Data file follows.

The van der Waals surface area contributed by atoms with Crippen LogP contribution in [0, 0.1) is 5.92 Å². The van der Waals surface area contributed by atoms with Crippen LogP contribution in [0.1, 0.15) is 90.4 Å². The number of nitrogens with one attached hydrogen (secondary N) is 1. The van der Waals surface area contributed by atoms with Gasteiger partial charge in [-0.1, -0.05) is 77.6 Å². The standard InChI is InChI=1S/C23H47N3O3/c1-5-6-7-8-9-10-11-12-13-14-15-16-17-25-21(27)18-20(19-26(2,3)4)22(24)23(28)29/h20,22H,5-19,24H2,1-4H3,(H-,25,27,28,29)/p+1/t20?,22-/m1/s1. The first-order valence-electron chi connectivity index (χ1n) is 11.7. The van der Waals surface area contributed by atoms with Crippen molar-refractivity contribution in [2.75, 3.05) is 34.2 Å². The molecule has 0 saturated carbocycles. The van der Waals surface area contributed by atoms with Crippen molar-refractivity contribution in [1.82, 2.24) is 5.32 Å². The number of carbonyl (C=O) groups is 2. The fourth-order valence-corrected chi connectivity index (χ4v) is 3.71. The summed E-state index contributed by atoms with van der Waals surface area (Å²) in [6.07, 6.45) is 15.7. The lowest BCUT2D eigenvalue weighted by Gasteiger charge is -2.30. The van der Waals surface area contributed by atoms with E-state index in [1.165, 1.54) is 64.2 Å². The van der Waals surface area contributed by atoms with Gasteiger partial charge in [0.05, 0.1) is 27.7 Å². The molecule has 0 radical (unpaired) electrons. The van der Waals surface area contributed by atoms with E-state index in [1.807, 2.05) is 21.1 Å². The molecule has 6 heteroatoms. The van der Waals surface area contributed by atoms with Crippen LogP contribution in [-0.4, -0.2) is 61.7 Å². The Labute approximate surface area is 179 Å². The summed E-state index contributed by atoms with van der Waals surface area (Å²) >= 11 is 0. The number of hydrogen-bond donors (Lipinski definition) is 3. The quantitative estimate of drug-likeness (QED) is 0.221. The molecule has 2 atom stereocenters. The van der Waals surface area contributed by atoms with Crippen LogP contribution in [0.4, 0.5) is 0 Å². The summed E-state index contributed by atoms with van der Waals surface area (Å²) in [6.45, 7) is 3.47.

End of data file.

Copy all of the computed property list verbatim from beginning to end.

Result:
The van der Waals surface area contributed by atoms with Crippen LogP contribution in [0, 0.1) is 5.92 Å². The van der Waals surface area contributed by atoms with Crippen LogP contribution in [0.1, 0.15) is 90.4 Å². The number of nitrogens with one attached hydrogen (secondary N) is 1. The van der Waals surface area contributed by atoms with Gasteiger partial charge in [-0.1, -0.05) is 77.6 Å². The standard InChI is InChI=1S/C23H47N3O3/c1-5-6-7-8-9-10-11-12-13-14-15-16-17-25-21(27)18-20(19-26(2,3)4)22(24)23(28)29/h20,22H,5-19,24H2,1-4H3,(H-,25,27,28,29)/p+1/t20?,22-/m1/s1. The first-order valence-electron chi connectivity index (χ1n) is 11.7. The van der Waals surface area contributed by atoms with Crippen molar-refractivity contribution in [2.75, 3.05) is 34.2 Å². The molecule has 0 saturated carbocycles. The van der Waals surface area contributed by atoms with Crippen molar-refractivity contribution in [1.82, 2.24) is 5.32 Å². The number of carbonyl (C=O) groups is 2. The fourth-order valence-corrected chi connectivity index (χ4v) is 3.71. The summed E-state index contributed by atoms with van der Waals surface area (Å²) in [6.07, 6.45) is 15.7. The lowest BCUT2D eigenvalue weighted by Gasteiger charge is -2.30. The van der Waals surface area contributed by atoms with E-state index in [1.165, 1.54) is 64.2 Å². The van der Waals surface area contributed by atoms with Gasteiger partial charge in [0.05, 0.1) is 27.7 Å². The molecule has 0 radical (unpaired) electrons. The van der Waals surface area contributed by atoms with E-state index in [1.807, 2.05) is 21.1 Å². The molecule has 6 heteroatoms. The van der Waals surface area contributed by atoms with Crippen LogP contribution in [-0.4, -0.2) is 61.7 Å². The Labute approximate surface area is 179 Å². The summed E-state index contributed by atoms with van der Waals surface area (Å²) >= 11 is 0. The number of hydrogen-bond donors (Lipinski definition) is 3. The quantitative estimate of drug-likeness (QED) is 0.221. The molecule has 2 atom stereocenters. The van der Waals surface area contributed by atoms with Crippen LogP contribution in [0.4, 0.5) is 0 Å². The summed E-state index contributed by atoms with van der Waals surface area (Å²) in [6.45, 7) is 3.47.